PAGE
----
Ohio consumer advocates and major utility customers want the Public Utilities Commission of Ohio to disclose more information from the audit into the effects of Ohio’s scandal-plagued HB 6 law. The Ohio Consumers’ Counsel and major consumers, including grocery giant Kroger, filed motions with PUCO this week seeking the end to the protective order granted… Read more »
One of the owners of the Ohio Valley Electric Corp. (OVEC), whose coal-fired power plants were bailed out by Ohio’s scandal-plagued HB 6 law, agreed to disclose details in a public audit that the company had previously claimed were trade secrets. In a series of articles over the last two months, Checks & Balances Project… Read more »
The Public Utilities Commission of Ohio acknowledged Friday what Checks & Balances Project has reported over the last few weeks: Much of the information redacted from an audit into the effects of Ohio’s HB 6 law no longer deserves protection. The ruling by PUCO Attorney Examiner Megan Addison concluded ““that it appears certain information contained… Read more »
Still-unnamed staff members of the Public Utilities Commission of Ohio accepted utilities’ vague claims of trade secrecy when they recommended hiding information from the public audit of the state’s HB 6 law even though the utilities themselves had already made much of the data public. In December 2021, three utility companies sought a protective order… Read more »
Checks & Balances Project filed a Freedom of Information Act request with the Public Utilities Commission of Ohio (PUCO) Thursday, seeking the names and deliberations of staff members who recommended granting the protective order that hid key details from the audit into the effects of Ohio’s HB 6 law. The protective order granted July 7… Read more »
The Boich Companies filed Ohio forms claiming they conducted no lobbying from 2017 through 2019, even though court records show their officials were intimately involved in the passage of HB 6, the law requiring state ratepayers to bail out two coal-fired power plants. Boich’s lobbying reports are another facet of the company’s stealth campaign to… Read more »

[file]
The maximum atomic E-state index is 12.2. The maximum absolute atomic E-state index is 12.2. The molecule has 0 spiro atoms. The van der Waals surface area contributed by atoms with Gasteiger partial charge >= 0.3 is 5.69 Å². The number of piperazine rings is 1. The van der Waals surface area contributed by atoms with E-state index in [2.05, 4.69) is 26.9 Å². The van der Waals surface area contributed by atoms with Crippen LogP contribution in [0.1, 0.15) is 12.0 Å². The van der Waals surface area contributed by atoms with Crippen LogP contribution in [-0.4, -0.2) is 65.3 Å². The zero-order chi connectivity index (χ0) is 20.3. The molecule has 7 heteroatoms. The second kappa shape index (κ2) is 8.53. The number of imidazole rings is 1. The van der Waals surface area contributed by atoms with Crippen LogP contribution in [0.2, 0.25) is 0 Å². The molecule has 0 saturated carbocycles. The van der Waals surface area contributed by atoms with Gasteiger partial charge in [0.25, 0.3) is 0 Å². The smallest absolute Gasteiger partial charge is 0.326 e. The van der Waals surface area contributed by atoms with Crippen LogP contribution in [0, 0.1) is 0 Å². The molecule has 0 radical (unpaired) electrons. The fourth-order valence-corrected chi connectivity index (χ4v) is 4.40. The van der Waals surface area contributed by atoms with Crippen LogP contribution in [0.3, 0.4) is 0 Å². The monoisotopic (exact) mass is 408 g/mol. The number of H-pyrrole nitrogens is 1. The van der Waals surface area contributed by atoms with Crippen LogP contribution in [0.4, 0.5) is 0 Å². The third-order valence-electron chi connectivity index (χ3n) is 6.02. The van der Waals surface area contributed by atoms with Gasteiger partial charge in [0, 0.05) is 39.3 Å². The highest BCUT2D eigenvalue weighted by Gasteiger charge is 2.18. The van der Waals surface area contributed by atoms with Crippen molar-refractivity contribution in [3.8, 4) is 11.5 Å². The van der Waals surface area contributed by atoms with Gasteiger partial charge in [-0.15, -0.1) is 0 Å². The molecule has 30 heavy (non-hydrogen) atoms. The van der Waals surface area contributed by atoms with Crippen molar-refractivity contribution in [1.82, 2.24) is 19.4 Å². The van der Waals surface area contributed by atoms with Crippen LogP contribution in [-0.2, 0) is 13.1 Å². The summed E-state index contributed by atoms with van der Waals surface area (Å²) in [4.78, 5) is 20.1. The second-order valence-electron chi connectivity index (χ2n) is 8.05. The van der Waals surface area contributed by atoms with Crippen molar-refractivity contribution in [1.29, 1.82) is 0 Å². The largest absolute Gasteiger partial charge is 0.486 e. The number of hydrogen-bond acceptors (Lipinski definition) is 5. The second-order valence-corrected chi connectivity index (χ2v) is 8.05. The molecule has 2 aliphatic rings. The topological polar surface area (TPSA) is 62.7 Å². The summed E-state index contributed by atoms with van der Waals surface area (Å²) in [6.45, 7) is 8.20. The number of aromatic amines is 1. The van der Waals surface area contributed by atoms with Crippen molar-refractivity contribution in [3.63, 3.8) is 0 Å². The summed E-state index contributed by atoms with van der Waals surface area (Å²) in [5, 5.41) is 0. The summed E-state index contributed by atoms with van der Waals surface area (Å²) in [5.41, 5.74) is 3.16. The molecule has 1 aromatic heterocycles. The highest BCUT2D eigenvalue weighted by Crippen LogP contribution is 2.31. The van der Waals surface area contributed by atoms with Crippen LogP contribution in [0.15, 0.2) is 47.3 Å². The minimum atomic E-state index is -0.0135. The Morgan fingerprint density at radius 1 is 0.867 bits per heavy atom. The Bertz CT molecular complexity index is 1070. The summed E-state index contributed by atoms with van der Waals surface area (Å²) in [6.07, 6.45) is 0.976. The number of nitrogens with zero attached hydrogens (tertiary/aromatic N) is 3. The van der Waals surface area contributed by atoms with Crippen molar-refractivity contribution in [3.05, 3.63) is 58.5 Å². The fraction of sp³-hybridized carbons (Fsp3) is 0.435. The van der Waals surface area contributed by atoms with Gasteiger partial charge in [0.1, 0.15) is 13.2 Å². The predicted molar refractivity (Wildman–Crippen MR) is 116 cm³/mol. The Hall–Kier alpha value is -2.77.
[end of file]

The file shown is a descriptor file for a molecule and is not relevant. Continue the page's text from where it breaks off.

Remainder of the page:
Many of the activities of the Boich Companies, owners of coal supplier Resource Fuels, are included in the 2021 federal deferred prosecution agreement signed by FirstEnergy, the Akron-based utility that admitted bribing its way to the passage of HB 6, the 2019 law that bailed out power plants tied to the company. The deferred prosecution… Read more »
Sam Randazzo, the former chair of the Public Utilities Commission of Ohio, was charged in an 11-count indictment for his involvement in the passage of the HB 6 that bailed out money-losing nuclear- and coal-fueled power plants and gutted Ohio’s renewable energy mandate. Randazzo, the PUCO chair from April 2019 until his resignation in November… Read more »
Information removed from the audit into Ohio’s HB6 law by a protective order granted by the Ohio Public Utilities Commission (PUCO) is still unavailable although some of the details were ostensibly unredacted during a Nov. 2 hearing on the case. Those details include the identity of the company that has been overcharging for coal supplied… Read more »
Checks & Balances Project is requesting the identities of the Ohio Public Utilities Commission staff members who recommended issuing the protective order that declared publicly available information to be trade secrets in the audit conducted into the details of Ohio’s HB6 law. The order, granted July 7 by Attorney Examiner Megan Addison, forced the redaction… Read more »
On Oct. 15, 1991, Clarence Thomas secured his seat on the Supreme Court, a narrow victory after a bruising confirmation fight that left him isolated and disillusioned. Open this article in the New York Times Audio app on iOS.
CHEVELON BUTTE, Ariz. — The AES Corporation announced June 1 the start of commercial operations for phase one of the Chevelon Butte wind farm. The project is located on the Chevelon Butte Ranch in Coconino and Navajo Counties, Arizona.
When forecasters predicted that oppressive heat would settle over much of the South for days this month, one of the first thoughts for staff members at the Mobile Botanical Gardens was how to protect their most sensitive plants.